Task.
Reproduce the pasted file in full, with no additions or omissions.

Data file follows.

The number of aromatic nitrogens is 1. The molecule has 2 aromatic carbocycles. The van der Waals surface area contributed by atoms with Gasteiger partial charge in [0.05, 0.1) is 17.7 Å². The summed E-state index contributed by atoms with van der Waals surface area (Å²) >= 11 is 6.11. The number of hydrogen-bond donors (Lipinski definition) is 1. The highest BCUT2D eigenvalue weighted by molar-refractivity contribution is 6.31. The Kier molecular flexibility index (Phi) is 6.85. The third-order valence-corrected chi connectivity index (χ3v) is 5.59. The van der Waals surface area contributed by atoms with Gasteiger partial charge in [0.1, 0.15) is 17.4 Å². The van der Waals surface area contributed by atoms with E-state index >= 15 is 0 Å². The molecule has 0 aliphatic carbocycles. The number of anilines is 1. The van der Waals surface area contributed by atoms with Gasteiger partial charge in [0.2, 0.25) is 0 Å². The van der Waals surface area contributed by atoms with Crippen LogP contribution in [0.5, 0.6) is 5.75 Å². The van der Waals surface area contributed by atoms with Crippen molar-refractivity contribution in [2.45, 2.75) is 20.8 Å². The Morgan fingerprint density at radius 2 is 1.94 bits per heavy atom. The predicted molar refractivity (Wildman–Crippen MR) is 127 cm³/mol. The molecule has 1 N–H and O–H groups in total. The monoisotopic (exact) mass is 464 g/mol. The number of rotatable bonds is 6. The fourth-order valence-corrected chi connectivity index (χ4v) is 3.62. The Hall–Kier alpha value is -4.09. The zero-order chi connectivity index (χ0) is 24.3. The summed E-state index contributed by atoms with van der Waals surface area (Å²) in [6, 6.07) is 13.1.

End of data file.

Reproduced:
The number of aromatic nitrogens is 1. The molecule has 2 aromatic carbocycles. The van der Waals surface area contributed by atoms with Gasteiger partial charge in [0.05, 0.1) is 17.7 Å². The summed E-state index contributed by atoms with van der Waals surface area (Å²) >= 11 is 6.11. The number of hydrogen-bond donors (Lipinski definition) is 1. The highest BCUT2D eigenvalue weighted by molar-refractivity contribution is 6.31. The Kier molecular flexibility index (Phi) is 6.85. The third-order valence-corrected chi connectivity index (χ3v) is 5.59. The van der Waals surface area contributed by atoms with Gasteiger partial charge in [0.1, 0.15) is 17.4 Å². The van der Waals surface area contributed by atoms with E-state index >= 15 is 0 Å². The molecule has 0 aliphatic carbocycles. The number of anilines is 1. The van der Waals surface area contributed by atoms with Gasteiger partial charge in [0.2, 0.25) is 0 Å². The van der Waals surface area contributed by atoms with Crippen LogP contribution in [0.5, 0.6) is 5.75 Å². The van der Waals surface area contributed by atoms with Crippen molar-refractivity contribution in [2.45, 2.75) is 20.8 Å². The Morgan fingerprint density at radius 2 is 1.94 bits per heavy atom. The predicted molar refractivity (Wildman–Crippen MR) is 127 cm³/mol. The molecule has 1 N–H and O–H groups in total. The monoisotopic (exact) mass is 464 g/mol. The number of rotatable bonds is 6. The fourth-order valence-corrected chi connectivity index (χ4v) is 3.62. The Hall–Kier alpha value is -4.09. The zero-order chi connectivity index (χ0) is 24.3. The summed E-state index contributed by atoms with van der Waals surface area (Å²) in [6, 6.07) is 13.1.